How To Grow Your Business: Starting Your Business
A growing business needs to have appropriate expansion policies in place, plans to motivate key employees and the know-how in handling common business problems. In this session, you will learn how to face the challenge of making your business grow. You will receive advice from been-there-done-that experts.
- Rules to Follow Before Expanding
- Starting with a Pilot Operation First
- Problems in Expanded Business not Present in a Start-Up
- The importance of an advisory board
- Delegation of responsibility and authority
- Monetary incentive plans
- Ways to Motivate Key Employees
- Leveraged profit sharing plan
- Unleveraged profit sharing plan
- Commission plan
- Key Elements for Profit Centers
- Important Overall Considerations in Starting Your Business
- Pitfalls to avoid
- Long-range financial planning
- Common Business Problems
- Uncontrolled cash flow
- Drop in sales or insufficient sales
- Higher costs
- New competition
- Business recessions
- Incompetent managers or employees
- Dishonesty, theft
- Basic Rules for Handling Serious Business Problems
- Suggested Activities
- Top Ten Do's and Don'ts
- Business Plan
Once your business has started, you will face the challenge of making it grow. In this session, you will learn about some basic rules to follow before expanding.
If you are seriously interested in expanding your business, we recommend that following your completion of this course in its entirety, you go on to take the free Business Expansion course in its entirety as well. This new second course starts where Starting a Business leaves off and covers all important disciplines of expanding a business including the final disposition of the business.
Before even thinking about growing your business, you must first have a stable platform from which to take off. You must work out the bugs in your initial operation, including making it profitable.
Your readiness to expand will improve if you can gain experience in all aspects of your start-up unit. Whether you have started an Internet business or opened a restaurant, become personally involved in all the functions of your business. Then you can detect weaknesses that can be remedied early on, where changes can be made rapidly and at less exposure to loss.
Another reason to become personally involved in every aspect of your business is that later on after expansion plans are implemented, you will be depending on others to whom you must delegate responsibilities. Because you will have had personal experience in running things yourself, no one will be able to mislead you.
Remember that after you expand, you will no longer be the person at the cash register. You must have systems in place to prevent employee theft and shrinkage (shoplifting). Your competitors have probably already figured out the loss-prevention systems that work best for your particular business. So, check out and implement systems already being used in your industry. (If you're going to open a convenience store, go to work for 7-Eleven beforehand to learn its systems that work!)
Try to avoid giving your personal guarantee on leases or creditor obligations. As much as possible, separate your business liabilities from your personal assets. While banks will most likely require your personal guarantee on business loans, exposure of your personal assets can be mitigated by drawing the line against this practice whenever possible.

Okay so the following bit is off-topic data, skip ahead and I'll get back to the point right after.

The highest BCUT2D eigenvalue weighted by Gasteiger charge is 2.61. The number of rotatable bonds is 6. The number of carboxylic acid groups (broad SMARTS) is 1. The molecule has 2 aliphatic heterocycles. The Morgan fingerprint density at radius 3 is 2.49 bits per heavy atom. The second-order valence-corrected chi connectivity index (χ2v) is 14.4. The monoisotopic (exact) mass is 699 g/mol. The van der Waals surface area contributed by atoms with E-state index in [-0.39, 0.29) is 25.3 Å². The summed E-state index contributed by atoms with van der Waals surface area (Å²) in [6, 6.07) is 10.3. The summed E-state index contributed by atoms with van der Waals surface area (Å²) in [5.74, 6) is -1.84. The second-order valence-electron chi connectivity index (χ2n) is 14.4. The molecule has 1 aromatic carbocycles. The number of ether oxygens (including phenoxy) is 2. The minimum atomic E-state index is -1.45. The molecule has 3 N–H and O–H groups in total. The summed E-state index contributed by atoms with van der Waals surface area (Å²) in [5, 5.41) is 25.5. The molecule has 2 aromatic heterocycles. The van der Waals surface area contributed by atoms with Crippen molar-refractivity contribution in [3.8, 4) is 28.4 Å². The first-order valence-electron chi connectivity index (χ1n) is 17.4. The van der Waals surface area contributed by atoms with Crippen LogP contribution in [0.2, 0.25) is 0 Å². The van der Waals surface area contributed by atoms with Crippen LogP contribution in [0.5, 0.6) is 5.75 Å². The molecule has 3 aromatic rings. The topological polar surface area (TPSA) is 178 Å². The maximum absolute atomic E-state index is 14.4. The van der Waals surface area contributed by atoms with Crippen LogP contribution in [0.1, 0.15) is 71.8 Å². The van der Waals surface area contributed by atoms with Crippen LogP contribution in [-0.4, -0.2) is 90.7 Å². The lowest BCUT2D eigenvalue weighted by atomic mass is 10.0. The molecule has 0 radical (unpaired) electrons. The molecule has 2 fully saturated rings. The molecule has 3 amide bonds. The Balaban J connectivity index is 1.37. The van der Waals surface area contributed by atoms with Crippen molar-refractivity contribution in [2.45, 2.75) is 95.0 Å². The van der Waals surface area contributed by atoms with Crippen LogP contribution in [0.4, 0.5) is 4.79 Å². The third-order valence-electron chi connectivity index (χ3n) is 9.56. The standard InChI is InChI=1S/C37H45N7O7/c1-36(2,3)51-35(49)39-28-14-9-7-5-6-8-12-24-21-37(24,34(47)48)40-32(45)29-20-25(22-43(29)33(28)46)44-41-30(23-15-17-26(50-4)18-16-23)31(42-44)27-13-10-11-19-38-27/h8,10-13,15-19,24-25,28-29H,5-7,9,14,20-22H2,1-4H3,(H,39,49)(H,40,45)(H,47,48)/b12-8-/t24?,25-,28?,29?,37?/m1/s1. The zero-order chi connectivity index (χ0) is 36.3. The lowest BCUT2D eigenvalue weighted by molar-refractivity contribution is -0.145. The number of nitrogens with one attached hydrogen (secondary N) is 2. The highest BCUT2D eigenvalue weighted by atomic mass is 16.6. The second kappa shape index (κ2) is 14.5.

For example, a potential landlord for your second store may ask you to personally guarantee the lease. Your exposure in a five-year lease of $3,000 per month would be $180,000. This amount could far exceed the initial capitalization of your business. Yet, because of the desire and enthusiasm to add more stores, it will be tempting to incur such potentially overwhelming liabilities.
Instead, by practicing discipline in limiting your liability, you might insist on negotiating a one-year lease with options for additional periods of time. Your liability, in this case, would be reduced to $36,000.
There are some understandable reasons why many entrepreneurs overlook the importance of having a successful pilot operation in place before expanding.
Entrepreneurs by definition are self-confident: The problem is that too often we are overconfident either in ourselves or our product or service. This overconfidence can propel us into expansion programs without carefully working out the wrinkles, including getting to the point of having a proven and profitable pilot plant (model) from which to expand.
One reason for overconfidence is that many wealthy entrepreneurs have enjoyed success in an unrelated field: A wealthy tycoon who had a successful career, for example, might start a new business in a field that he or she doesn't know or understand and might meet with failure because he or she assumed his/her expertise would transfer.
Another enemy is haste: Entrepreneurs who start multi-unit businesses will experience some deficiencies in their first unit. Many will lose money at the beginning. This is the time to work out the bugs and produce a positive income statement. If you can't, this may be time to abandon the idea. But, if you are starting a restaurant chain and in haste open six of them with problems, your losses could become overwhelming.
There will be controls needed in your expanded business that have not been present in your start-up mode. It will take careful preparation to break the do-it-yourself mode. For example, your business will need accounting and cash flow controls that measure the performance of individual units within your overall operation. These reports will be required on a frequent basis. In many businesses, weekly income statements are used to prevent small problems from growing into bigger ones that may become unmanageable. Your accountant can help you set up unit financial reporting.